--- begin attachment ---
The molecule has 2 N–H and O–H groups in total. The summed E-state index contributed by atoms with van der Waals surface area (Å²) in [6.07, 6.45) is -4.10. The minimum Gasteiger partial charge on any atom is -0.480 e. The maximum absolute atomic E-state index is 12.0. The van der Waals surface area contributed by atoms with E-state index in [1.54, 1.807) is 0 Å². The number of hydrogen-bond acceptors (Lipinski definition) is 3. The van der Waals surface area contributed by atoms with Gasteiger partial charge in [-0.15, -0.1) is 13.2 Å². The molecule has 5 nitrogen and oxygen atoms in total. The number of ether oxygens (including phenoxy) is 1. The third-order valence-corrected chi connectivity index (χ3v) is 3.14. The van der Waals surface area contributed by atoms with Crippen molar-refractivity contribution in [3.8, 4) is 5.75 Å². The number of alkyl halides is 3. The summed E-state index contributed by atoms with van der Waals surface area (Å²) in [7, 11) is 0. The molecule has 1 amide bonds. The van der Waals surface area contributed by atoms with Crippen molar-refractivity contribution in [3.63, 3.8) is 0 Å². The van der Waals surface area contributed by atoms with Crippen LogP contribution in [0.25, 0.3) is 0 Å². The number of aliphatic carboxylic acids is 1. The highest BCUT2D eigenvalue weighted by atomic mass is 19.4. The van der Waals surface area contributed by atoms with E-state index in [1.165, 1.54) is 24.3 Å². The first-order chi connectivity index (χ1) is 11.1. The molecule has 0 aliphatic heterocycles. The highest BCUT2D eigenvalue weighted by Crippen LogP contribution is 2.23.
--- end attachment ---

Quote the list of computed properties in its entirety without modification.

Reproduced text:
The molecule has 2 N–H and O–H groups in total. The summed E-state index contributed by atoms with van der Waals surface area (Å²) in [6.07, 6.45) is -4.10. The minimum Gasteiger partial charge on any atom is -0.480 e. The maximum absolute atomic E-state index is 12.0. The van der Waals surface area contributed by atoms with E-state index in [1.54, 1.807) is 0 Å². The number of hydrogen-bond acceptors (Lipinski definition) is 3. The van der Waals surface area contributed by atoms with Gasteiger partial charge in [-0.15, -0.1) is 13.2 Å². The molecule has 5 nitrogen and oxygen atoms in total. The number of ether oxygens (including phenoxy) is 1. The third-order valence-corrected chi connectivity index (χ3v) is 3.14. The van der Waals surface area contributed by atoms with Crippen molar-refractivity contribution in [3.8, 4) is 5.75 Å². The number of alkyl halides is 3. The summed E-state index contributed by atoms with van der Waals surface area (Å²) in [7, 11) is 0. The molecule has 1 amide bonds. The van der Waals surface area contributed by atoms with Crippen molar-refractivity contribution in [3.63, 3.8) is 0 Å². The van der Waals surface area contributed by atoms with Crippen LogP contribution in [0.25, 0.3) is 0 Å². The number of aliphatic carboxylic acids is 1. The highest BCUT2D eigenvalue weighted by atomic mass is 19.4. The van der Waals surface area contributed by atoms with E-state index in [1.165, 1.54) is 24.3 Å². The first-order chi connectivity index (χ1) is 11.1. The molecule has 0 aliphatic heterocycles. The highest BCUT2D eigenvalue weighted by Crippen LogP contribution is 2.23.